Analysis of New House School Finance and Policy Bill

Analysis of New House School Finance and Policy Bill

Analysis of HB 2774 – Financing of Kansas Public schools

Introduced March 24.  Referred to House Appropriations Committee.  Major subject areas:

1.  Counting all funding provided or authorized toward suitable financing.

New Section 1.  Declares legislative intent is to provide for a financing system which provides students with the capacities set forth in section 3, and that such financing includes all revenues from state and federal programs provided to school districts or otherwise supporting educational needs of public school students.  Specifically includes:

(a) federal funding to unified school districts or public schools,

(b) appropriations of state moneys for the improvement of public schools, including, but not limited to:
  • the school district finance formula;
  • employer contributions to the Kansas public employees retirement system for public schools;
  • appropriations to the Kansas children’s cabinet for programs which assist students enrolled in USD with their educational needs;
  • transportation financing;
  • financing to other facilities which provides public education to students, such as the Kansas state schools for the blind and deaf, school district juvenile detention facilities and Flint Hills job corps center;
  • Kansas academy of mathematics and science;
  • teacher awards and professional development;
  • appropriations to the state board of regents to provide technical education incentives to USDs and tuition costs for career technical education to secondary students; and
  • appropriations to any postsecondary educational institution which provides postsecondary education to a secondary student without charging tuition to such student (dual enrollment); and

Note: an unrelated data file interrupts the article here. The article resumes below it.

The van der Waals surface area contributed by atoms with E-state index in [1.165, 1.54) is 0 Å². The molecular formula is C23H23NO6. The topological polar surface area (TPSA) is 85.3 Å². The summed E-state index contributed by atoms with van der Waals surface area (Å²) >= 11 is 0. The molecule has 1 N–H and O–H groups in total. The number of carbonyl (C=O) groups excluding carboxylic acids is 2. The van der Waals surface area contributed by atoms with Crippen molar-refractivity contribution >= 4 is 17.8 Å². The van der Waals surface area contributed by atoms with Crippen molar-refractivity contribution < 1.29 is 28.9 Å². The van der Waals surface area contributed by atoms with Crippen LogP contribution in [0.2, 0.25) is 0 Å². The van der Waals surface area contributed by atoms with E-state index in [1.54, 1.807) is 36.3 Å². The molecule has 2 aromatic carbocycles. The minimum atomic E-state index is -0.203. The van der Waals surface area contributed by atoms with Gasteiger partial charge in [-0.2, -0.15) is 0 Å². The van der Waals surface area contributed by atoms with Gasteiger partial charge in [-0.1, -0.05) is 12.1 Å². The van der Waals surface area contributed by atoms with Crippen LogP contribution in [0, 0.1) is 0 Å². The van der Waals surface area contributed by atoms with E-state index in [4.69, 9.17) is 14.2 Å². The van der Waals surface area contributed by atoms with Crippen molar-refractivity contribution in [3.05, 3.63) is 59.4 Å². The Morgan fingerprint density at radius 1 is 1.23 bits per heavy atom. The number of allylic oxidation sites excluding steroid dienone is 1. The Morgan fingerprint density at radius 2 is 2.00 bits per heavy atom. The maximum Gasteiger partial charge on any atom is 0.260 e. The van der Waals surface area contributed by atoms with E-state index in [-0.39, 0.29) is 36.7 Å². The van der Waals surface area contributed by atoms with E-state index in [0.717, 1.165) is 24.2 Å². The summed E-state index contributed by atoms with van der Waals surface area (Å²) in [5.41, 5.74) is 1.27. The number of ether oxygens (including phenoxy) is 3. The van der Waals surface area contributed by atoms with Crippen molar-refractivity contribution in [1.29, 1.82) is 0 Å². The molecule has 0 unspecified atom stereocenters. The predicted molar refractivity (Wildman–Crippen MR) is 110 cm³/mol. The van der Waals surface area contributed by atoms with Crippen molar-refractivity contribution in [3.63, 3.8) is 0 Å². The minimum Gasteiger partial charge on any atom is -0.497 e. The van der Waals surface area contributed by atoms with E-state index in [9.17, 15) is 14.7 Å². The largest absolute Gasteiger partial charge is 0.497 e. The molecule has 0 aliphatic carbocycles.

(c) any provision local tax authority for the financing of public schools.

2.  Constitutional standards for education goals

New Section 2.  Establishes goals of the state education system based on the “Rose” standards that the Kansas Supreme Court ruled in Gannon are the constitutional basis for determining the adequate level of K-12 funding. (The Rose standards are named for a 1989 Kentucky Supreme Court decision.)

The goal is to provide each and every child with at least the following capacities:
(1) Sufficient oral and written communication skills to enable students to function in a complex and rapidly changing civilization;
(2) sufficient knowledge of economic, social, and political systems to enable the student to make informed choices;
(3) sufficient understanding of governmental processes to enable the student to understand the issues that affect his or her community, state, and nation;
(4) sufficient self-knowledge and knowledge of his or her mental and physical wellness;
(5) sufficient grounding in the arts to enable each student to appreciate his or her cultural and historical heritage;
(6) sufficient training or preparation for advanced training in either academic or vocational fields so as to enable each child to choose and pursue life work intelligently; and
(7) sufficient levels of academic or vocational skills to enable public school students to compete favorably with their counterparts in surrounding states, in academics or in the job market.

3.  Counting state funding for required courses